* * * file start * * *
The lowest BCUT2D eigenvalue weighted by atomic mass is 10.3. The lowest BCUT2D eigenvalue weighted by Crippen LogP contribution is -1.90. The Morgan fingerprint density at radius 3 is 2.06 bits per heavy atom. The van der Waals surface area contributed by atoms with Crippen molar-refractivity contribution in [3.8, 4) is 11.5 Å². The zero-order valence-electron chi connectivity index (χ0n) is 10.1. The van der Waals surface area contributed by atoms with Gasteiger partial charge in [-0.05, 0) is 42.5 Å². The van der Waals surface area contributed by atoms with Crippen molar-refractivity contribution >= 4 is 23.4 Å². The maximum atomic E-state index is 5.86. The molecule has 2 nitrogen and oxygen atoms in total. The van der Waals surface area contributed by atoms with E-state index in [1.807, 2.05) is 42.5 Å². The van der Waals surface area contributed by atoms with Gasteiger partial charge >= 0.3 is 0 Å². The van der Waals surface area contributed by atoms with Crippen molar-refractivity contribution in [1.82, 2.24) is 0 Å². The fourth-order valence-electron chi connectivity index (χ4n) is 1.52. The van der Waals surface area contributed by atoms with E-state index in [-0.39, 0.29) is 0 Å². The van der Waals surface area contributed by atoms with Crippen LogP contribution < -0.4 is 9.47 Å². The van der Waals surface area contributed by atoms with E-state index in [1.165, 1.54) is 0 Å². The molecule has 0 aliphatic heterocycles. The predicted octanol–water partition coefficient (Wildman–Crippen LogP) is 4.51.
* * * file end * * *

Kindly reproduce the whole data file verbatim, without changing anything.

The lowest BCUT2D eigenvalue weighted by atomic mass is 10.3. The lowest BCUT2D eigenvalue weighted by Crippen LogP contribution is -1.90. The Morgan fingerprint density at radius 3 is 2.06 bits per heavy atom. The van der Waals surface area contributed by atoms with Crippen molar-refractivity contribution in [3.8, 4) is 11.5 Å². The zero-order valence-electron chi connectivity index (χ0n) is 10.1. The van der Waals surface area contributed by atoms with Gasteiger partial charge in [-0.05, 0) is 42.5 Å². The van der Waals surface area contributed by atoms with Crippen molar-refractivity contribution >= 4 is 23.4 Å². The maximum atomic E-state index is 5.86. The molecule has 2 nitrogen and oxygen atoms in total. The van der Waals surface area contributed by atoms with E-state index in [1.807, 2.05) is 42.5 Å². The van der Waals surface area contributed by atoms with Gasteiger partial charge >= 0.3 is 0 Å². The van der Waals surface area contributed by atoms with Crippen molar-refractivity contribution in [1.82, 2.24) is 0 Å². The fourth-order valence-electron chi connectivity index (χ4n) is 1.52. The van der Waals surface area contributed by atoms with E-state index in [-0.39, 0.29) is 0 Å². The van der Waals surface area contributed by atoms with Crippen LogP contribution < -0.4 is 9.47 Å². The van der Waals surface area contributed by atoms with E-state index in [1.165, 1.54) is 0 Å². The molecule has 0 aliphatic heterocycles. The predicted octanol–water partition coefficient (Wildman–Crippen LogP) is 4.51.